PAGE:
Industry » Interviews » Interview: Roger Towner, MCA

Interview: Roger Towner, MCA

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When you are charged with overseeing the tightening of regulations and enforcing changes on behalf of the Maritime and Coastguard Agency, it’s easy to imagine how you could become an unpopular figure in seafaring.

So it’s something of an achievement that in his 18 years at the MCA - he is currently Registrar General of Shipping and Seamen - Roger Towner has managed to bridge the gap between ensuring exacting levels of safety and professionalism while for the most part keeping onside with the grass roots of the industry.

Famously outspoken and direct, Roger was in full flow during the lively Sea Changes Conference at the Antibes Yacht Show, keeping discussions on track even when they threaten to get heated. Once business was wrapped up, OnboardOnline managed to corner Roger, who will also be at the Sea Changes forum at the Monaco Yacht Show, for a chat about the importance of keeping the dialogue going.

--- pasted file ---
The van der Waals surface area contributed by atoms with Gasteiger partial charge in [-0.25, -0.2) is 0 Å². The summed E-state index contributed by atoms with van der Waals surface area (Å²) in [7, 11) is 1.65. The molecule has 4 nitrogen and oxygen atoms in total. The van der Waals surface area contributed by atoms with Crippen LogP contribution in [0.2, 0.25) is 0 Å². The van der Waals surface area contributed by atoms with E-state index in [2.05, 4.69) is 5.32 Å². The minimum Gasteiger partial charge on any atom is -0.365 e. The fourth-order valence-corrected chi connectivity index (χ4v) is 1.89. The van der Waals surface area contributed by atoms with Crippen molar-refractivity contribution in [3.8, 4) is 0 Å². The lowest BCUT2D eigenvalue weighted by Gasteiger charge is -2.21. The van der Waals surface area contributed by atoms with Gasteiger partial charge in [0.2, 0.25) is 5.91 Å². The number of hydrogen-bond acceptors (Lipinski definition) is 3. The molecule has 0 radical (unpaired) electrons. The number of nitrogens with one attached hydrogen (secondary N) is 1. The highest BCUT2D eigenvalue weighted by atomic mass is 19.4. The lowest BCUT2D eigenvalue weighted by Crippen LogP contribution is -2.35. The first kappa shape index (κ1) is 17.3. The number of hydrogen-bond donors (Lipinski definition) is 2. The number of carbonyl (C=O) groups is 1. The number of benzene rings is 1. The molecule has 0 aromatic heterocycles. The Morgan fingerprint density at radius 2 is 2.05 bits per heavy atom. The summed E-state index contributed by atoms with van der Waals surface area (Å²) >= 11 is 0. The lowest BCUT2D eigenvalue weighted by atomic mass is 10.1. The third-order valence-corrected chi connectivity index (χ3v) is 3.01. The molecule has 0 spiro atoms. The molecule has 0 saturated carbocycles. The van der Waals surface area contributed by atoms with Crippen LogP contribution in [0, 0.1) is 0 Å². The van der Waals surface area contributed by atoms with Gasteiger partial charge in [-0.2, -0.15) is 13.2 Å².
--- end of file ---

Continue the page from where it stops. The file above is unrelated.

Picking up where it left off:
‘The fact that the regulator turns up to speak to the industry can’t be bad,’ says Roger. ‘It’s always useful to speak at a forum like this, with people asking questions, even if I don’t always like some of the questions! Dialogue is important because even if we sometimes get a mixed reception, we need to engage with the industry. We could go ahead as we have done in the past and say this is it, you’ve got to do this, we're the Regulator and that's that, but I feel it’s better to be seen having this discussion and hopefully acting on it too.’

Roger Towner and Karen 600A prime example of acting on feedback was the recent debate on the MCA Yacht Rating Certificate. ‘As regulators, we thought the Yacht Rating Certificate was a pain,’ explains Roger. ‘It’s extra work for us so we decided to get rid of it and just have the Navigational Watch Rating and the Engine Room Watch Rating as per STCW.

‘But people defended the Yacht Rating Certificate because it hasn’t got the restrictions of the Watch Rating Certificate attached to it. We thought about it and having talked to industry, we changed our mind and decided to keep it.